Personality dynamics is a research perspective that focuses on intra-individual processes and their relationship with inter-individual personality traits such as Big Five. From the beginning, personality psychology has emphasized the dynamic nature of personality. Early theories of personality dynamics have been proposed but were not tested due to restrictions in methodology until the last two decades when the widespread use of intensive longitudinal analyses brought the personality dynamic approach back into focus.
Theories of personality dynamics have several emphases: (1) distinguishing between stable and unstable components in the personality system; (2) the personality system is self-regulating; (3) situational and environmental factors are integral to understanding personality; and (4) personality is a multi-process system. While different theories of personality dynamics share the goal of explaining the underlying processes of observable personality traits, they can be further divided into personality process models and integrative models according to their different theoretical emphases. Personality process models focus on the influencing factors and mechanisms that produce behaviors in different contexts, i.e., why people behave differently in different situations. Prominent theoretical perspectives include theories that explain behaviors based on neurophysiology (e.g., the reinforcement sensitivity theory), the social-cognitive theories that explain behaviors via processes such as information processing, goal pursuit, and self-regulation (e.g., the cognitive-affective personality system model), and theories that emphasize the different types of interactions between persons and situations/environments (e.g, the person-environment relations model). In contrast, personality integrative theories attempt to integrate personality process models and trait models, focusing on explaining the causes of stable intra- and inter-individual personality structures by zooming in on the evolutional basis of human beings or the complex interactions of dynamic social-cognitive processes. Research questions include, for example, “What is the specific set of causal processes that underlie a specific trait?”, or “What are the causing forces underlying the inter-individual personality structures such as the big five personality traits?”. Representative theories addressing these issues include the whole trait theory, the knowledge-and-appraisal model of personality architecture, and the cybernetic big five theory.
Empirical research on personality dynamics employs a range of methods designed to analyze the within-person multivariate dynamic functioning, the complex interrelationships therein, and the relationships between processes and traits. Intensive longitudinal design with the experience sampling method is commonly used. Intensive longitudinal data are usually analyzed using statistical models that can handle multi-level structures (e.g., multilevel models, multilevel structural equation modes), reciprocal relationship (e.g., dynamic structural equation models and group iterative multiple model estimation), multivariate network system analysis and visualization (e.g., graphical network analysis), and system-level feature extraction (e.g., dynamic system models). Based on these methods, applied personality research in organizational, educational, and clinical psychology has made progress on topics such as within-person variability in personality states and their correlation with variables of interest in the related field.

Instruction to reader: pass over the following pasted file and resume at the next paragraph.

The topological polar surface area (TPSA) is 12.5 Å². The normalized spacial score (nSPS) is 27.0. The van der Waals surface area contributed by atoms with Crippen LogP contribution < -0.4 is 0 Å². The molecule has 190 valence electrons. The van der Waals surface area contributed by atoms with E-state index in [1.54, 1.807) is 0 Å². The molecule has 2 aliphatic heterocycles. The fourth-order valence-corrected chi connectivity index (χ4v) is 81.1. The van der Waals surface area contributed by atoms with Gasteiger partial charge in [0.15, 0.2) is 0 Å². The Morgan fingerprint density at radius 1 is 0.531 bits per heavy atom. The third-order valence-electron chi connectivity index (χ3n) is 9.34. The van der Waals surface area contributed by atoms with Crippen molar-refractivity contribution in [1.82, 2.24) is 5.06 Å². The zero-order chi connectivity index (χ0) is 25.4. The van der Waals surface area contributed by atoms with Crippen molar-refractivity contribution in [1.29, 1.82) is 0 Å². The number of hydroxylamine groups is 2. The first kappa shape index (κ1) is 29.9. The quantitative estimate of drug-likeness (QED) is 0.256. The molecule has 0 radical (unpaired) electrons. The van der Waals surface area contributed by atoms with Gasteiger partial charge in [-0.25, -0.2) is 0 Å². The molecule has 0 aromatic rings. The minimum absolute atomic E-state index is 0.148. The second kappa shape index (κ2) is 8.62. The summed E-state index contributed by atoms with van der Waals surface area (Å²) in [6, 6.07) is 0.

Future research could address the following issues. Theoretically, researchers should pay attention to the distinctions and connections between intra-individual and inter-individual personality structures. Also, theories of personality dynamics, which focuses on the personality of normal individuals, can be integrated with the theory of psychopathology. In addition, future researchers can also consider how to incorporate temporal effects into theories. Empirically, future researchers could: incorporate different sampling methods, such as self-reports, others’ reports, behavioral indicators, and electronic footprints, to further sort out the sources of variance in personality states; measure multiple psychological processes simultaneously, such as the biological, cognitive, affective, and motivational processes underlying a particular trait; manipulate or measure personality states in a clearer and more precise manner to ensure that they are representative of the chosen personality, for example, measure personality facets rather than traits; and report reliability at the within-person level in multilevel analyses.